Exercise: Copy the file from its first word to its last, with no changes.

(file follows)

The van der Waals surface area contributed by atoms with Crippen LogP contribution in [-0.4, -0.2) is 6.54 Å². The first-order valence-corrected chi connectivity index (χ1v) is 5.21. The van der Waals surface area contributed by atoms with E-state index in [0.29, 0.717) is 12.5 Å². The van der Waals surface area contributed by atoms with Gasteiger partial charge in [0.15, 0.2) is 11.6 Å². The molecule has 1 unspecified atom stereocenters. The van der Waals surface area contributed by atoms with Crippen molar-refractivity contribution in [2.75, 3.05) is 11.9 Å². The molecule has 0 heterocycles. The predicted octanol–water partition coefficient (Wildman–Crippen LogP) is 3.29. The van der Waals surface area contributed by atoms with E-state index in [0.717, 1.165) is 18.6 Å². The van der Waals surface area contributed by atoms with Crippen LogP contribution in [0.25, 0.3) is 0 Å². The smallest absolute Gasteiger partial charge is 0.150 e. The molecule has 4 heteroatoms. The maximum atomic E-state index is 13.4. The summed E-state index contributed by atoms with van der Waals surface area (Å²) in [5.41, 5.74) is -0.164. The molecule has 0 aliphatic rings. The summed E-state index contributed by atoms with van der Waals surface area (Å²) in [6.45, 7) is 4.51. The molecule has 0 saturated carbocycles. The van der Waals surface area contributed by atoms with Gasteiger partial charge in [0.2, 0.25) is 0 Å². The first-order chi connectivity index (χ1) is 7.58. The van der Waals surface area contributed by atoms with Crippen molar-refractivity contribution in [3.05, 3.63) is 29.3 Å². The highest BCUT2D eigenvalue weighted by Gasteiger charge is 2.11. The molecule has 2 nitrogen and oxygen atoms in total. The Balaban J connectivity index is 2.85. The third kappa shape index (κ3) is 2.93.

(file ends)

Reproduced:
The van der Waals surface area contributed by atoms with Crippen LogP contribution in [-0.4, -0.2) is 6.54 Å². The first-order valence-corrected chi connectivity index (χ1v) is 5.21. The van der Waals surface area contributed by atoms with E-state index in [0.29, 0.717) is 12.5 Å². The van der Waals surface area contributed by atoms with Gasteiger partial charge in [0.15, 0.2) is 11.6 Å². The molecule has 1 unspecified atom stereocenters. The van der Waals surface area contributed by atoms with Crippen molar-refractivity contribution in [2.75, 3.05) is 11.9 Å². The molecule has 0 heterocycles. The predicted octanol–water partition coefficient (Wildman–Crippen LogP) is 3.29. The van der Waals surface area contributed by atoms with E-state index in [0.717, 1.165) is 18.6 Å². The van der Waals surface area contributed by atoms with Crippen LogP contribution in [0.25, 0.3) is 0 Å². The smallest absolute Gasteiger partial charge is 0.150 e. The molecule has 4 heteroatoms. The maximum atomic E-state index is 13.4. The summed E-state index contributed by atoms with van der Waals surface area (Å²) in [5.41, 5.74) is -0.164. The molecule has 0 aliphatic rings. The summed E-state index contributed by atoms with van der Waals surface area (Å²) in [6.45, 7) is 4.51. The molecule has 0 saturated carbocycles. The van der Waals surface area contributed by atoms with Gasteiger partial charge in [0.2, 0.25) is 0 Å². The first-order chi connectivity index (χ1) is 7.58. The van der Waals surface area contributed by atoms with Crippen molar-refractivity contribution in [3.05, 3.63) is 29.3 Å². The highest BCUT2D eigenvalue weighted by Gasteiger charge is 2.11. The molecule has 2 nitrogen and oxygen atoms in total. The Balaban J connectivity index is 2.85. The third kappa shape index (κ3) is 2.93.